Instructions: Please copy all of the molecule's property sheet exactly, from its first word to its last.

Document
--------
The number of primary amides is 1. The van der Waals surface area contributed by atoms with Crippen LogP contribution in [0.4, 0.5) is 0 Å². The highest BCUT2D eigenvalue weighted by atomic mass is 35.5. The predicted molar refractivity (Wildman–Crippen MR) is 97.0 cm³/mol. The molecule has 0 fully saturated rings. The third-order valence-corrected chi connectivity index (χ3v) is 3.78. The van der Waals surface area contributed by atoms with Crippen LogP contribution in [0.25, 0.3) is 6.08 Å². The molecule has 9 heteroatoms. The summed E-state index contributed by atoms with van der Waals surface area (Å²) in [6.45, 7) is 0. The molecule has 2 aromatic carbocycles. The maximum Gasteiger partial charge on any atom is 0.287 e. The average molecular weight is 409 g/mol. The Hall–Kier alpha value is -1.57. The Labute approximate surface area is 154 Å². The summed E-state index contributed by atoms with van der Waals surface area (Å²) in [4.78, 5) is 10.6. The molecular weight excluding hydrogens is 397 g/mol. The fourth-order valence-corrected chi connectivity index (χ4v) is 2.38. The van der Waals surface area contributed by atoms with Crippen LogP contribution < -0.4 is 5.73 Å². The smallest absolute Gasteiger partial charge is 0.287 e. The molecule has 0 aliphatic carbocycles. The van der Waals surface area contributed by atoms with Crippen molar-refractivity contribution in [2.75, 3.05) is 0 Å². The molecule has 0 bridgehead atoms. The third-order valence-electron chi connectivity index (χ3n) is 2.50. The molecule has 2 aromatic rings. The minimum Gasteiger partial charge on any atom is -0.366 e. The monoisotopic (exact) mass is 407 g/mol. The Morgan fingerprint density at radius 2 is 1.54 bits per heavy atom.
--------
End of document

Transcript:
The number of primary amides is 1. The van der Waals surface area contributed by atoms with Crippen LogP contribution in [0.4, 0.5) is 0 Å². The highest BCUT2D eigenvalue weighted by atomic mass is 35.5. The predicted molar refractivity (Wildman–Crippen MR) is 97.0 cm³/mol. The molecule has 0 fully saturated rings. The third-order valence-corrected chi connectivity index (χ3v) is 3.78. The van der Waals surface area contributed by atoms with Crippen LogP contribution in [0.25, 0.3) is 6.08 Å². The molecule has 9 heteroatoms. The summed E-state index contributed by atoms with van der Waals surface area (Å²) in [6.45, 7) is 0. The molecule has 2 aromatic carbocycles. The maximum Gasteiger partial charge on any atom is 0.287 e. The average molecular weight is 409 g/mol. The Hall–Kier alpha value is -1.57. The Labute approximate surface area is 154 Å². The summed E-state index contributed by atoms with van der Waals surface area (Å²) in [4.78, 5) is 10.6. The molecular weight excluding hydrogens is 397 g/mol. The fourth-order valence-corrected chi connectivity index (χ4v) is 2.38. The van der Waals surface area contributed by atoms with Crippen LogP contribution < -0.4 is 5.73 Å². The smallest absolute Gasteiger partial charge is 0.287 e. The molecule has 0 aliphatic carbocycles. The van der Waals surface area contributed by atoms with Crippen molar-refractivity contribution in [2.75, 3.05) is 0 Å². The molecule has 0 bridgehead atoms. The third-order valence-electron chi connectivity index (χ3n) is 2.50. The molecule has 2 aromatic rings. The minimum Gasteiger partial charge on any atom is -0.366 e. The monoisotopic (exact) mass is 407 g/mol. The Morgan fingerprint density at radius 2 is 1.54 bits per heavy atom.